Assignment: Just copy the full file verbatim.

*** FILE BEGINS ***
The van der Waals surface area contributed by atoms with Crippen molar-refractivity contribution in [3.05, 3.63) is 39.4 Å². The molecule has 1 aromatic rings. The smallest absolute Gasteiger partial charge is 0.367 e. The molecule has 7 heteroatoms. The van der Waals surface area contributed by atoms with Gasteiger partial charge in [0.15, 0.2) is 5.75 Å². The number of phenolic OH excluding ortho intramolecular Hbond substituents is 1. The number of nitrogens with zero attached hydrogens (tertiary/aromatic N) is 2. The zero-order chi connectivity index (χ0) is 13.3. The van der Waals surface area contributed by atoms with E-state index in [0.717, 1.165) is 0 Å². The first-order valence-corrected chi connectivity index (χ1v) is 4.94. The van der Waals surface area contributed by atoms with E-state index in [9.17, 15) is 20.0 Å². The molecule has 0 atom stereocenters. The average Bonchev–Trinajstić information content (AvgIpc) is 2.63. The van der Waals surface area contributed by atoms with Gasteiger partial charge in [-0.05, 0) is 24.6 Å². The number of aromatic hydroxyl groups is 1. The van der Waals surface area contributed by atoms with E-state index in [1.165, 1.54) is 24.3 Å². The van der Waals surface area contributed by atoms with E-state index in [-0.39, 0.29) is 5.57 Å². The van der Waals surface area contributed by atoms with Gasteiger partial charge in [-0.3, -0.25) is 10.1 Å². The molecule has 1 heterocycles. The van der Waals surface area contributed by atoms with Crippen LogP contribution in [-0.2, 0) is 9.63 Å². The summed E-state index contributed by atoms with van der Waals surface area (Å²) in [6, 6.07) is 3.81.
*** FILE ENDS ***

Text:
The van der Waals surface area contributed by atoms with Crippen molar-refractivity contribution in [3.05, 3.63) is 39.4 Å². The molecule has 1 aromatic rings. The smallest absolute Gasteiger partial charge is 0.367 e. The molecule has 7 heteroatoms. The van der Waals surface area contributed by atoms with Gasteiger partial charge in [0.15, 0.2) is 5.75 Å². The number of phenolic OH excluding ortho intramolecular Hbond substituents is 1. The number of nitrogens with zero attached hydrogens (tertiary/aromatic N) is 2. The zero-order chi connectivity index (χ0) is 13.3. The van der Waals surface area contributed by atoms with E-state index in [0.717, 1.165) is 0 Å². The first-order valence-corrected chi connectivity index (χ1v) is 4.94. The van der Waals surface area contributed by atoms with E-state index in [9.17, 15) is 20.0 Å². The molecule has 0 atom stereocenters. The average Bonchev–Trinajstić information content (AvgIpc) is 2.63. The van der Waals surface area contributed by atoms with Gasteiger partial charge in [-0.05, 0) is 24.6 Å². The number of aromatic hydroxyl groups is 1. The van der Waals surface area contributed by atoms with E-state index in [1.165, 1.54) is 24.3 Å². The van der Waals surface area contributed by atoms with E-state index in [-0.39, 0.29) is 5.57 Å². The van der Waals surface area contributed by atoms with Gasteiger partial charge in [-0.3, -0.25) is 10.1 Å². The molecule has 1 heterocycles. The van der Waals surface area contributed by atoms with Crippen LogP contribution in [-0.2, 0) is 9.63 Å². The summed E-state index contributed by atoms with van der Waals surface area (Å²) in [6, 6.07) is 3.81.